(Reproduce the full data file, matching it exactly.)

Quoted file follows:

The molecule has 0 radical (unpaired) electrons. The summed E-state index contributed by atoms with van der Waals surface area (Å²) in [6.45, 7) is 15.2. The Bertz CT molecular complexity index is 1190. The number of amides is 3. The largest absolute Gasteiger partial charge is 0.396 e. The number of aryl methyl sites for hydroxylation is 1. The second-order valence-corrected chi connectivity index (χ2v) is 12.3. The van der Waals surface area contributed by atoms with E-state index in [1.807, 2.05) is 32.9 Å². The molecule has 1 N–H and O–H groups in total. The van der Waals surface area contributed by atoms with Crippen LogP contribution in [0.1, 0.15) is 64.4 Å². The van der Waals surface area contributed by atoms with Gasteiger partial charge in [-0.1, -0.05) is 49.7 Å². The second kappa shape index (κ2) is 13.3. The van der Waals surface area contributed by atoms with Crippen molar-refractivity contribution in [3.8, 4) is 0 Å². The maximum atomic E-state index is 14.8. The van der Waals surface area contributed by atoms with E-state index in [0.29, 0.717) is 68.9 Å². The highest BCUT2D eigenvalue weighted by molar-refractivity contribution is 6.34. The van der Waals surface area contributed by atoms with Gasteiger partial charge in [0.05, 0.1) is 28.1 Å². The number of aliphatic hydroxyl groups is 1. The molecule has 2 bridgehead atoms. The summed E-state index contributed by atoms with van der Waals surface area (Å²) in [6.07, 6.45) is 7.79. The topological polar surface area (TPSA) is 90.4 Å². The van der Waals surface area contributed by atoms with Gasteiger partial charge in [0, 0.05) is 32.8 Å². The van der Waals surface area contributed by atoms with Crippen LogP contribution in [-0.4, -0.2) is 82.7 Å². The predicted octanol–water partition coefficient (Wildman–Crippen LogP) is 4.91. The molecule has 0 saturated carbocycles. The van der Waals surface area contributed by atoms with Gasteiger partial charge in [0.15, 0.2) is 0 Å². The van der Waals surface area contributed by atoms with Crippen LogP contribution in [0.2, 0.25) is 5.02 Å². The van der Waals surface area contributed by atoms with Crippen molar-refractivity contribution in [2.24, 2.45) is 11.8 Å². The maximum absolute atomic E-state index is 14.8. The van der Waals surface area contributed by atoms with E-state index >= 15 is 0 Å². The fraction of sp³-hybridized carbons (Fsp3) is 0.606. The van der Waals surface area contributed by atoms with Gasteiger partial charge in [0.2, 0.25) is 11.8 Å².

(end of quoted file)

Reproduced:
The molecule has 0 radical (unpaired) electrons. The summed E-state index contributed by atoms with van der Waals surface area (Å²) in [6.45, 7) is 15.2. The Bertz CT molecular complexity index is 1190. The number of amides is 3. The largest absolute Gasteiger partial charge is 0.396 e. The number of aryl methyl sites for hydroxylation is 1. The second-order valence-corrected chi connectivity index (χ2v) is 12.3. The van der Waals surface area contributed by atoms with E-state index in [1.807, 2.05) is 32.9 Å². The molecule has 1 N–H and O–H groups in total. The van der Waals surface area contributed by atoms with Crippen LogP contribution in [0.1, 0.15) is 64.4 Å². The van der Waals surface area contributed by atoms with Gasteiger partial charge in [-0.1, -0.05) is 49.7 Å². The second kappa shape index (κ2) is 13.3. The van der Waals surface area contributed by atoms with Crippen molar-refractivity contribution in [3.8, 4) is 0 Å². The maximum atomic E-state index is 14.8. The van der Waals surface area contributed by atoms with E-state index in [0.29, 0.717) is 68.9 Å². The highest BCUT2D eigenvalue weighted by molar-refractivity contribution is 6.34. The van der Waals surface area contributed by atoms with Gasteiger partial charge in [0.05, 0.1) is 28.1 Å². The number of aliphatic hydroxyl groups is 1. The molecule has 2 bridgehead atoms. The summed E-state index contributed by atoms with van der Waals surface area (Å²) in [6.07, 6.45) is 7.79. The topological polar surface area (TPSA) is 90.4 Å². The van der Waals surface area contributed by atoms with Gasteiger partial charge in [0, 0.05) is 32.8 Å². The van der Waals surface area contributed by atoms with Crippen LogP contribution in [-0.4, -0.2) is 82.7 Å². The predicted octanol–water partition coefficient (Wildman–Crippen LogP) is 4.91. The molecule has 0 saturated carbocycles. The van der Waals surface area contributed by atoms with Gasteiger partial charge in [0.15, 0.2) is 0 Å². The van der Waals surface area contributed by atoms with Crippen LogP contribution in [0.2, 0.25) is 5.02 Å². The van der Waals surface area contributed by atoms with Crippen molar-refractivity contribution in [2.24, 2.45) is 11.8 Å². The maximum absolute atomic E-state index is 14.8. The van der Waals surface area contributed by atoms with E-state index >= 15 is 0 Å². The fraction of sp³-hybridized carbons (Fsp3) is 0.606. The van der Waals surface area contributed by atoms with Gasteiger partial charge in [0.2, 0.25) is 11.8 Å².